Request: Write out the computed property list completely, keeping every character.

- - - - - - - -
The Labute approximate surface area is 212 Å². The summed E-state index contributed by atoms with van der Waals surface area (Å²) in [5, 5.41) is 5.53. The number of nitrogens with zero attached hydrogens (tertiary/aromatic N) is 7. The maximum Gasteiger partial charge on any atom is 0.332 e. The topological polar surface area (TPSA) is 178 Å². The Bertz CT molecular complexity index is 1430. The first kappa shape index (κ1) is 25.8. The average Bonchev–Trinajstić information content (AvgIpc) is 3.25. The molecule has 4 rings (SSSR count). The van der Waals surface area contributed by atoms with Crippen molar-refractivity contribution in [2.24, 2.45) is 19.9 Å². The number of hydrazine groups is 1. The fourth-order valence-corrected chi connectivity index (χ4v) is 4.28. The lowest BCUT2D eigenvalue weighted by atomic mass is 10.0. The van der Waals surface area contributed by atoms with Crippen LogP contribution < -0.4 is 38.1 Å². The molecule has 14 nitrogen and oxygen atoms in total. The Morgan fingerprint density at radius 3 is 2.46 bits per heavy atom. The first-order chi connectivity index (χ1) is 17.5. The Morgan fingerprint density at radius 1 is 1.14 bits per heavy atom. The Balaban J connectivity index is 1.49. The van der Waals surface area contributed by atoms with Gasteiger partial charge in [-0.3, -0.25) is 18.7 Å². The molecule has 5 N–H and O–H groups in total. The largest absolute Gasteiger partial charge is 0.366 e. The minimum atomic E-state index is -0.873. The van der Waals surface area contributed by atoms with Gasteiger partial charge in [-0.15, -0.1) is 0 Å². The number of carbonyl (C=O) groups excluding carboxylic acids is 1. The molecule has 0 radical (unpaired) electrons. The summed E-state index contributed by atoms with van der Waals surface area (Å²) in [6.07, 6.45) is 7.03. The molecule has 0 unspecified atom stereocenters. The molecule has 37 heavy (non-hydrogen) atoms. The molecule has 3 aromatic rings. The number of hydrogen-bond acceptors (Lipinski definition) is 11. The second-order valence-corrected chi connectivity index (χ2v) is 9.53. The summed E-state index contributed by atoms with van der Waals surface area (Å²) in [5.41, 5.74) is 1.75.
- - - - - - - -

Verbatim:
The Labute approximate surface area is 212 Å². The summed E-state index contributed by atoms with van der Waals surface area (Å²) in [5, 5.41) is 5.53. The number of nitrogens with zero attached hydrogens (tertiary/aromatic N) is 7. The maximum Gasteiger partial charge on any atom is 0.332 e. The topological polar surface area (TPSA) is 178 Å². The Bertz CT molecular complexity index is 1430. The first kappa shape index (κ1) is 25.8. The average Bonchev–Trinajstić information content (AvgIpc) is 3.25. The molecule has 4 rings (SSSR count). The van der Waals surface area contributed by atoms with Crippen molar-refractivity contribution in [2.24, 2.45) is 19.9 Å². The number of hydrazine groups is 1. The fourth-order valence-corrected chi connectivity index (χ4v) is 4.28. The lowest BCUT2D eigenvalue weighted by atomic mass is 10.0. The van der Waals surface area contributed by atoms with Crippen LogP contribution < -0.4 is 38.1 Å². The molecule has 14 nitrogen and oxygen atoms in total. The Morgan fingerprint density at radius 3 is 2.46 bits per heavy atom. The first-order chi connectivity index (χ1) is 17.5. The Morgan fingerprint density at radius 1 is 1.14 bits per heavy atom. The Balaban J connectivity index is 1.49. The van der Waals surface area contributed by atoms with Gasteiger partial charge in [-0.3, -0.25) is 18.7 Å². The molecule has 5 N–H and O–H groups in total. The largest absolute Gasteiger partial charge is 0.366 e. The minimum atomic E-state index is -0.873. The van der Waals surface area contributed by atoms with Gasteiger partial charge in [-0.15, -0.1) is 0 Å². The number of carbonyl (C=O) groups excluding carboxylic acids is 1. The molecule has 0 radical (unpaired) electrons. The summed E-state index contributed by atoms with van der Waals surface area (Å²) in [6.07, 6.45) is 7.03. The molecule has 0 unspecified atom stereocenters. The molecule has 37 heavy (non-hydrogen) atoms. The molecule has 3 aromatic rings. The number of hydrogen-bond acceptors (Lipinski definition) is 11. The second-order valence-corrected chi connectivity index (χ2v) is 9.53. The summed E-state index contributed by atoms with van der Waals surface area (Å²) in [5.41, 5.74) is 1.75.